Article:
Mark Gilchrest came to us with a problem. After 19 years as a senior executive at a sophisticated high-tech company providing IT support to government clients, he wanted to exercise his stock option award. But the company stock plan was complicated and the company president told Mark (not his real name) that he was not eligible to exercise his options, and that the strike price had been increased.
Mr. Liebeler analyzed the stock plan and it became clear that the company president was engaged in a concerted effort to withdraw and devalue previously promised stock options to high level executives. Mr. Liebeler advised Mark on the proper procedures required to exercise the stock options. After the executive properly exercised his options, the company then attempted to impose an onerous non-compete as a precondition to issuance of the executive’s shares.
Game On. We quickly filed suit on behalf of the executive in the Circuit Court for Fairfax County. On a motion for summary judgment briefed and argued by Mr. Liebeler, the Court ruled in favor of the executive and invalidated the non-compete.
At trial a month later, a jury returned a verdict in the executive’s favor requiring the company to issue all of the executive’s stock at the exercise price established in the stock option agreement. The company’s counterclaim for breach of fiduciary duty was dismissed.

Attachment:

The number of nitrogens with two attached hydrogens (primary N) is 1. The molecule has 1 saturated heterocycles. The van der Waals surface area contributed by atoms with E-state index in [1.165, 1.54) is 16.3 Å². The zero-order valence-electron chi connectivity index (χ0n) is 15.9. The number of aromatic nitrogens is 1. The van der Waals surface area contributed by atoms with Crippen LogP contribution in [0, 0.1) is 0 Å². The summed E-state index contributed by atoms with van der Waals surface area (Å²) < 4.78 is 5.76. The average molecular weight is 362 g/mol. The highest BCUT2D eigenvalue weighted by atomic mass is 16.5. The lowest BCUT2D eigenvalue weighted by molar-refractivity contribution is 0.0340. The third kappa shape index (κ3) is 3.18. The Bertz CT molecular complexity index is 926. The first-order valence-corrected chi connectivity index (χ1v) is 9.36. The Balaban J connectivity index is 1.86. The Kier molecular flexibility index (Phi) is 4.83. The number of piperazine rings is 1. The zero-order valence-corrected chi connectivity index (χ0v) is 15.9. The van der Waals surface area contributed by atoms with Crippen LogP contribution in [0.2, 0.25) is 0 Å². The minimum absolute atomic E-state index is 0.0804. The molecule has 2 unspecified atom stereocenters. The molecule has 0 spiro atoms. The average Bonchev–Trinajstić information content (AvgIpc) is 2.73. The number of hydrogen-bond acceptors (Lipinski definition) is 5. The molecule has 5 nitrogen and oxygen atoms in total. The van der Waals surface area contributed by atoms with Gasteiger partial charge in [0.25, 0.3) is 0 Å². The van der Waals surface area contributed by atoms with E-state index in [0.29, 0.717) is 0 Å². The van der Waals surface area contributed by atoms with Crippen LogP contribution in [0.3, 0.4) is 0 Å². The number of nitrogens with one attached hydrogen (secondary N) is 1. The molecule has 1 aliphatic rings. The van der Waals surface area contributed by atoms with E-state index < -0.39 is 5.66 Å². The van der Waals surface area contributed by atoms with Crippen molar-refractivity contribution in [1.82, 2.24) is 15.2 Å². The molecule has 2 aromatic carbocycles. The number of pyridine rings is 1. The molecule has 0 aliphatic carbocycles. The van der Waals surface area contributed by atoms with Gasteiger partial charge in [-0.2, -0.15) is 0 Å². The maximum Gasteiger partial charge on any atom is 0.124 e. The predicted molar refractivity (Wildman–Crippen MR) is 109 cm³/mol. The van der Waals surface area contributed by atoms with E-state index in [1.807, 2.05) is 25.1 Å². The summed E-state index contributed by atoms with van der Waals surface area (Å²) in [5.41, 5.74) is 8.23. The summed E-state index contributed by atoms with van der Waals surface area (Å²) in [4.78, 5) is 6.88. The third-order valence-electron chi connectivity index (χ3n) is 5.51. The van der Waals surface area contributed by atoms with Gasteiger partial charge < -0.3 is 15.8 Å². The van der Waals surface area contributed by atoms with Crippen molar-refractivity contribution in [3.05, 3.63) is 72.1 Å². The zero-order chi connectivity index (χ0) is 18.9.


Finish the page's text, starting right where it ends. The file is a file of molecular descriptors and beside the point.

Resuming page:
Stock options are frequently an integral part of an executive’s compensation package. However, the complexity of many stock option plans may lead to confusion and disputes regarding vesting, strike price, exercise requirements, and repurchase obligations by the employer.
Decision by stock plan participants are further complicated by tax laws that may require stock option sale proceeds to be treated and taxed as ordinary wages.
Stock options issues frequently arise at the termination of an executive’s employment and both employer and executive are wise to retain legal counsel experienced in corporate law, tax law, employment law, and litigation.
Employers with stock plans should have legal counsel periodically review and update the plan as necessary to comply with changes in applicable law
Take calculated risks. That is quite different from being rash.
GEORGE S. PATTON